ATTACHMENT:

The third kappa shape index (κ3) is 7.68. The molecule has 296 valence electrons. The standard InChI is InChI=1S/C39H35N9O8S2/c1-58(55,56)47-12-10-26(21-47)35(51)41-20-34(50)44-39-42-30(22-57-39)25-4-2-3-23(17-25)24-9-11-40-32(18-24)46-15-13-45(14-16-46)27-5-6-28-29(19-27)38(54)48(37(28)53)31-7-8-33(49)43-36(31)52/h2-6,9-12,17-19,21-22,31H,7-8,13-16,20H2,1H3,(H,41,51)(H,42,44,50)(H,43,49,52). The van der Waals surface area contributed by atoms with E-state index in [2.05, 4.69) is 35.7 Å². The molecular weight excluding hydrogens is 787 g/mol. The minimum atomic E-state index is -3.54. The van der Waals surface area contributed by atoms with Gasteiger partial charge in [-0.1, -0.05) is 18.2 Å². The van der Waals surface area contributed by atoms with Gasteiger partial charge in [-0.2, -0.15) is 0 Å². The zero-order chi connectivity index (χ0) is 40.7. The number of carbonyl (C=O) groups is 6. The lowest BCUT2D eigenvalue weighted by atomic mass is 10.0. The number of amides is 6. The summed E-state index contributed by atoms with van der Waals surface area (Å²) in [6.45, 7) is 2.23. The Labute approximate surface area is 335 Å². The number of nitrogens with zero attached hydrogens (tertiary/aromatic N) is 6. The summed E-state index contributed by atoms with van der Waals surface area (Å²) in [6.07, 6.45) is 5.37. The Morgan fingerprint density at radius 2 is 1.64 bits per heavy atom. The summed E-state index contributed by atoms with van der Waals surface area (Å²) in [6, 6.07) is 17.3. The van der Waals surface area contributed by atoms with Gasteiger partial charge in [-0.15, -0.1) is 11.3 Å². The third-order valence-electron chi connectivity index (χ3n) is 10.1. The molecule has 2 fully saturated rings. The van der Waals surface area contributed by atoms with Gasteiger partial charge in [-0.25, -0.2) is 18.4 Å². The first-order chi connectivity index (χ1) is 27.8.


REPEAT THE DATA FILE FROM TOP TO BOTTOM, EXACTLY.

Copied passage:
The third kappa shape index (κ3) is 7.68. The molecule has 296 valence electrons. The standard InChI is InChI=1S/C39H35N9O8S2/c1-58(55,56)47-12-10-26(21-47)35(51)41-20-34(50)44-39-42-30(22-57-39)25-4-2-3-23(17-25)24-9-11-40-32(18-24)46-15-13-45(14-16-46)27-5-6-28-29(19-27)38(54)48(37(28)53)31-7-8-33(49)43-36(31)52/h2-6,9-12,17-19,21-22,31H,7-8,13-16,20H2,1H3,(H,41,51)(H,42,44,50)(H,43,49,52). The van der Waals surface area contributed by atoms with E-state index in [2.05, 4.69) is 35.7 Å². The molecular weight excluding hydrogens is 787 g/mol. The minimum atomic E-state index is -3.54. The van der Waals surface area contributed by atoms with Gasteiger partial charge in [-0.1, -0.05) is 18.2 Å². The van der Waals surface area contributed by atoms with Gasteiger partial charge in [-0.2, -0.15) is 0 Å². The zero-order chi connectivity index (χ0) is 40.7. The number of carbonyl (C=O) groups is 6. The lowest BCUT2D eigenvalue weighted by atomic mass is 10.0. The number of amides is 6. The summed E-state index contributed by atoms with van der Waals surface area (Å²) in [6.45, 7) is 2.23. The Labute approximate surface area is 335 Å². The number of nitrogens with zero attached hydrogens (tertiary/aromatic N) is 6. The summed E-state index contributed by atoms with van der Waals surface area (Å²) in [6.07, 6.45) is 5.37. The Morgan fingerprint density at radius 2 is 1.64 bits per heavy atom. The summed E-state index contributed by atoms with van der Waals surface area (Å²) in [6, 6.07) is 17.3. The van der Waals surface area contributed by atoms with Gasteiger partial charge in [-0.15, -0.1) is 11.3 Å². The third-order valence-electron chi connectivity index (χ3n) is 10.1. The molecule has 2 fully saturated rings. The van der Waals surface area contributed by atoms with Gasteiger partial charge in [-0.25, -0.2) is 18.4 Å². The first-order chi connectivity index (χ1) is 27.8.